Creating training value with VR | HellermannTyton

Creating training value with VR | HellermannTyton

John Banks, Head of Product Management & Marketing at HellermannTyton, discusses how virtual reality can help to create a new breed of future-ready electricians, especially during a global pandemic.

The past year has seen electrical installers face many challenges, from uncertainty of projects through to carrying out training safely. While the sector – and the rest of the world for that matter – recovers, the key to ensuring a strong pipeline of skilled electricians is helping deliver essential training and retraining.

The implementation of virtual reality (VR) has been used as an educational tool in schools to attract younger generations for several years, but it’s also ideal for training within industry.

A survey by edTech platform, Bett, found that 90% of teachers agree that technology helps improve the quality of learning, which further reinforces the importance of integrating innovation and technology with learning. With VR’s ability to digitally replicate products and procedures, it’s become a key tool for HellermannTyton at its ACADEMY.

Across many industries, training can drain both time and resources – this is even more so the case when companies rely on their best performer to train others. When a company chooses to adopt VR training, they can train both current and new hires without having to rely on additional staff or resources. Alongside this, VR can be used to train people whatever the weather – it doesn’t matter if there are adverse weather conditions, as all you need is a pair of VR goggles.

Another added benefit is that these applications are usually available in a range of different languages, helping to overcome any translation barriers.

HellermannTyton UK’s VR experience, located at its Cannock site, let’s students explore five different scenarios using a pair of VR goggles, so they can see exactly how products are used in a range of applications. The technology is used for ‘problem-based’ learning, where the user can virtually access a range of different products to build a circuit, and see the aftermath in a simulated outcome.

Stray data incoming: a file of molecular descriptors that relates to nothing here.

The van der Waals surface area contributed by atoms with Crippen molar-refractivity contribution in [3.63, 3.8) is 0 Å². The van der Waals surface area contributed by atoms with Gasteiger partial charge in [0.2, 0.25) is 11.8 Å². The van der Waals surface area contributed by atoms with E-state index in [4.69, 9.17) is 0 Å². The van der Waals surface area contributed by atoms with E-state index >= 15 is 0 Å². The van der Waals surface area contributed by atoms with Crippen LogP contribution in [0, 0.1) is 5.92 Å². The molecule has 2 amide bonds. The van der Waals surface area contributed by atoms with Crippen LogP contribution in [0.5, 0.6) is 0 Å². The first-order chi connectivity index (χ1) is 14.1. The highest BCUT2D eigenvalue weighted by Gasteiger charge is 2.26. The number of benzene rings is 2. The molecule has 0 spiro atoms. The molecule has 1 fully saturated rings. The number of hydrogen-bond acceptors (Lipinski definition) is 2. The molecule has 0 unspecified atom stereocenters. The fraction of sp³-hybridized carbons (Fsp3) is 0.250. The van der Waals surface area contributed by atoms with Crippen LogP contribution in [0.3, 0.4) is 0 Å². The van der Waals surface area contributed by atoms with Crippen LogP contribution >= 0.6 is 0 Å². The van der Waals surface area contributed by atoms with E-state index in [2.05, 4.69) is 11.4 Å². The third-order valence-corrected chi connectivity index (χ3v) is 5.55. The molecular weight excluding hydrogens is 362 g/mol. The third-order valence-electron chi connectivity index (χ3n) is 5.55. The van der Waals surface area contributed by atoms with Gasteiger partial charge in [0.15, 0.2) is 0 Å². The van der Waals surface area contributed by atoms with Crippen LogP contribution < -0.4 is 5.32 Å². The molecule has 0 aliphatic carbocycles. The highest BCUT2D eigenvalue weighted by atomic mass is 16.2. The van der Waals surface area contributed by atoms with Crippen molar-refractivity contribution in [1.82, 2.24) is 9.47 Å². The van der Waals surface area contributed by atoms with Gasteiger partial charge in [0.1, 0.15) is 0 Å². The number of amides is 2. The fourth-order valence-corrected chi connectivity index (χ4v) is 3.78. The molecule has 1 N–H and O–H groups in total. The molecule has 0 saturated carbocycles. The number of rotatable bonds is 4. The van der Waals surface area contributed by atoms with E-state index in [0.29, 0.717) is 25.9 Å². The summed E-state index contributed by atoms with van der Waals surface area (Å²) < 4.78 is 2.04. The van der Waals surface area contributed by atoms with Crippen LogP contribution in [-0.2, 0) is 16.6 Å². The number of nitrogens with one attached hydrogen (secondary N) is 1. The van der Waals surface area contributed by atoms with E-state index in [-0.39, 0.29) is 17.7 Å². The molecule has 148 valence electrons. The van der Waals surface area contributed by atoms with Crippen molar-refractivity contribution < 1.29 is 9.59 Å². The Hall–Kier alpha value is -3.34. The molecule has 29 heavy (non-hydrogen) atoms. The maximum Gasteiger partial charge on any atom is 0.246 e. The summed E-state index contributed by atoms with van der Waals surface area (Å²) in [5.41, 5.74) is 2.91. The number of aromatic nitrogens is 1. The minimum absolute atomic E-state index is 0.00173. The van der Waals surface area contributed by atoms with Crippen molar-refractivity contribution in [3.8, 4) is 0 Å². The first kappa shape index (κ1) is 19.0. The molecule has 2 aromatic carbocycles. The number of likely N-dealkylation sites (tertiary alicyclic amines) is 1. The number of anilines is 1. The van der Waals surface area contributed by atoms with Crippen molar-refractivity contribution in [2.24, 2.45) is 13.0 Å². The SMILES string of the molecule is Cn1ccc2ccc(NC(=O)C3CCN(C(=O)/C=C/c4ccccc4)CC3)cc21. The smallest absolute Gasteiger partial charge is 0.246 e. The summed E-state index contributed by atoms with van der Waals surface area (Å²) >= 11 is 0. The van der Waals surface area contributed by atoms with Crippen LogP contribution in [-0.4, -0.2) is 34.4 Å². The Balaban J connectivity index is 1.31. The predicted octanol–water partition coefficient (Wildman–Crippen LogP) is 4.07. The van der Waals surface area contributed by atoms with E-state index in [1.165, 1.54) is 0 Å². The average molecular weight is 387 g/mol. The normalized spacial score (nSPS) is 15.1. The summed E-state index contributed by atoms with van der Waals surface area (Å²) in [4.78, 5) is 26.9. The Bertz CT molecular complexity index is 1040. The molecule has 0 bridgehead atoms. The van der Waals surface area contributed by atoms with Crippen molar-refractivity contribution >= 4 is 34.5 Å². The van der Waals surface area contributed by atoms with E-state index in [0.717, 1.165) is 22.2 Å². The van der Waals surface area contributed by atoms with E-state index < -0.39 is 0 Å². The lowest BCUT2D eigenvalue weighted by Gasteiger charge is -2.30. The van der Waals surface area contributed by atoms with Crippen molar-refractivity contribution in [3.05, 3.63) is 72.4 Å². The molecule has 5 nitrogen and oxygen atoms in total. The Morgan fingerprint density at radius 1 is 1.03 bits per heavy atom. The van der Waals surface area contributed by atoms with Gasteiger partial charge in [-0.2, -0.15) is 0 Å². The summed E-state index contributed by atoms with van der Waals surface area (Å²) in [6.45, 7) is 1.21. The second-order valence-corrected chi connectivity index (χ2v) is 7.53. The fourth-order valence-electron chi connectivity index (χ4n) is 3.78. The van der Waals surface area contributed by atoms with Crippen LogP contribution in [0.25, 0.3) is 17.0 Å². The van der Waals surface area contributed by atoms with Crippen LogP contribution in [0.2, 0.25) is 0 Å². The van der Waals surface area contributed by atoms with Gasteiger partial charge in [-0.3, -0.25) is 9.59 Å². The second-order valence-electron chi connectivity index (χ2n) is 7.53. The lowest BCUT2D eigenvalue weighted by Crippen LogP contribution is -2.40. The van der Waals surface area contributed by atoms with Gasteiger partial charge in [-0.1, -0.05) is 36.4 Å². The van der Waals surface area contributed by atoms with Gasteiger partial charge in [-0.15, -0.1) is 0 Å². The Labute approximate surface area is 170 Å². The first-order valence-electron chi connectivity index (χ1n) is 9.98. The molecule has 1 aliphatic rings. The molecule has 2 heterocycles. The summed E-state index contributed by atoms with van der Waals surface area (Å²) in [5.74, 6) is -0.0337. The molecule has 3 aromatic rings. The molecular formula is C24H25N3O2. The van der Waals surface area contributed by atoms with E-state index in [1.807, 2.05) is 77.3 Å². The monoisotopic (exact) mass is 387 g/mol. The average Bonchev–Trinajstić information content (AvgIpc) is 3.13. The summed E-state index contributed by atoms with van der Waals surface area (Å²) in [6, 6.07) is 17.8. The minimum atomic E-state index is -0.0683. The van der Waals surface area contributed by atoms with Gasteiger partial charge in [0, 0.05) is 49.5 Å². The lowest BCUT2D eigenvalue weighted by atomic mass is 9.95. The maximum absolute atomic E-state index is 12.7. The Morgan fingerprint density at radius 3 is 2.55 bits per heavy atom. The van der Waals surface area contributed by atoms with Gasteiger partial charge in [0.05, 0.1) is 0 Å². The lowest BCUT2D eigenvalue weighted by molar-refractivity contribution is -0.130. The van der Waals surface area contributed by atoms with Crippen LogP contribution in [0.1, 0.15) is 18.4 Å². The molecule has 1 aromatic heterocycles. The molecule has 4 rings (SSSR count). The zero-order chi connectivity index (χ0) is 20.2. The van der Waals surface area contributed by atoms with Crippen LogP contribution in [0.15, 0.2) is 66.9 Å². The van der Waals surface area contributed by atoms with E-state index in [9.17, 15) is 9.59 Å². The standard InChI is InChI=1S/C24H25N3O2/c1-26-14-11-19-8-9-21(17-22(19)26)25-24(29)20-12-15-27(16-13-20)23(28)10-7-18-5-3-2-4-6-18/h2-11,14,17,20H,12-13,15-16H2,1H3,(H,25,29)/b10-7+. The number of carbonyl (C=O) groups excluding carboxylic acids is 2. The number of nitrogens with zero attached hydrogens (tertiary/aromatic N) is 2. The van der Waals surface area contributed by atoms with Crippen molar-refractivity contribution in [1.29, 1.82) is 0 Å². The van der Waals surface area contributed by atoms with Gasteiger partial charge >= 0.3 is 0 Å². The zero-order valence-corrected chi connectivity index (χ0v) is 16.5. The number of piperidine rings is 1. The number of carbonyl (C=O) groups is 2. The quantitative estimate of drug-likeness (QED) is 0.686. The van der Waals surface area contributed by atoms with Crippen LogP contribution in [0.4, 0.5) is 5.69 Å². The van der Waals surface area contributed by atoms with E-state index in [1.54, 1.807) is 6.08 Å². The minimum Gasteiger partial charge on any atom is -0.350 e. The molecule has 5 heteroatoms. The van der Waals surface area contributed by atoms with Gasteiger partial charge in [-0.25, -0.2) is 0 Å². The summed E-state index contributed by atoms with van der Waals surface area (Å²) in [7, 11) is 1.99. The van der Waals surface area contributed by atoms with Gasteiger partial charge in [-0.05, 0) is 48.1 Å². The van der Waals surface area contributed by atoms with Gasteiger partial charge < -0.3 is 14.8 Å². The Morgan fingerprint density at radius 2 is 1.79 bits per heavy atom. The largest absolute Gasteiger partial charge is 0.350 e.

This makes it easy for students to understand highly complex products and how they work in unique areas. From a virtual tour inside a wind turbine to the carriage of a train, students can have immersive, real-world experiences that give them a taste of what working in the industry might be like.

Training tools like VR show just how diverse the day-to-day job role for an electrician can be, helping demonstrate that it’s an attractive career prospect. Electrical companies must consider new ways in which they can innovate, engage younger generations and place their business at the forefront of this new digital age.

With so many young people and trained electricians unable to access traditional in-person training at this moment in time, HellermannTyton has introduced a new series of training programmes to its ACADEMY that can be accessed virtually, including live-streamed product demonstrations, webinars, and e-learning courses.

Get more details on HellermannTyton’s Academy and training programmes by clicking here


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